"There are lots of nature books by people who are suffering from big crises in their lives," the 44-year-old muses. "The great metaphor is that when you are broken, you run to nature and it will heal you, and that view goes right back. But you can go too far and I did. I basically tried not to be a person any more, and I got quite miserable and ended up being really depressed. But I guess the hawk taught me that the landscape is full of lives that aren't human. And despite the fact I was out there hunting with my hawk, it made me feel that everything was much more precious than I thought before. Everything's only here for a very short time and then it's gone."
Born in Surrey, England, the young Macdonald was a self-professed "hawk bore" to her parents. Both were journalists, something which cannot be coincidental given her knack for research and enquiry. She is the kind of polymath that defies the paltry 24 hours that we are given each day of our lives. Before H Is For Hawk, she had published a collection of poetry (2001's hypnotic Shaler's Fish) and a natural history volume called Falcon (2006). She has written radio plays for the BBC, illustrated books and trained and bred falcons for wealthy Arab royalty in the United Arab Emirates. Today, she is merely an affiliate of the History and Philosophy of Science Department at Cambridge University, not to mention a touring literary-award magnet.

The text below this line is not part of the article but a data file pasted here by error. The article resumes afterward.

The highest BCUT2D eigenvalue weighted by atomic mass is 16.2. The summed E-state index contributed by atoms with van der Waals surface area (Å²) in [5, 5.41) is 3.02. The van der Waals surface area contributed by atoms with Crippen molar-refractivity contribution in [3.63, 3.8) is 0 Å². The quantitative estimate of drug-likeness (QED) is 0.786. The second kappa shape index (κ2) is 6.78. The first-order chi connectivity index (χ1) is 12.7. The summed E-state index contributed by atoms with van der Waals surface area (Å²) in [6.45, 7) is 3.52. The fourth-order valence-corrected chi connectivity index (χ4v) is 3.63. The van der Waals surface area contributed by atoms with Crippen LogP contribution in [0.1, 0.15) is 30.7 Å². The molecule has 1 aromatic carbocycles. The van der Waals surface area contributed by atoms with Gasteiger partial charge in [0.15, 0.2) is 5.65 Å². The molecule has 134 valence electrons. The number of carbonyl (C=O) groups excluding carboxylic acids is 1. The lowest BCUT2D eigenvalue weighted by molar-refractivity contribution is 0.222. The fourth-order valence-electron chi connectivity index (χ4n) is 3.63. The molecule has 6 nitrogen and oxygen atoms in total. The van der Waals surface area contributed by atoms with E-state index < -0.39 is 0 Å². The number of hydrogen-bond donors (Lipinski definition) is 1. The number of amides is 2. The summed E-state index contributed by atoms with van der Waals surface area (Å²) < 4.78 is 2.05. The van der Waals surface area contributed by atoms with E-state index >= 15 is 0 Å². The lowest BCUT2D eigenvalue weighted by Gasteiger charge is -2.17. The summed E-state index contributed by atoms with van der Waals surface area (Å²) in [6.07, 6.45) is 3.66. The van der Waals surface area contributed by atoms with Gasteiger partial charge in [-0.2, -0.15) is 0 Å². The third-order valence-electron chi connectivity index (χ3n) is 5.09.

Besides all this, she is buoyant, hilarious and hearty company. Soft traces of English rural vowels are audible as she riffs on nature and our relationship with it. She tells me about wild bird habitat destruction near her Cambridge home, where displaced partridge can be seen wandering around "baffled" on freshly built housing estates. Elsewhere, she will cite Oxford studies during a chat about the worrying disconnect between today's young people and the outdoors.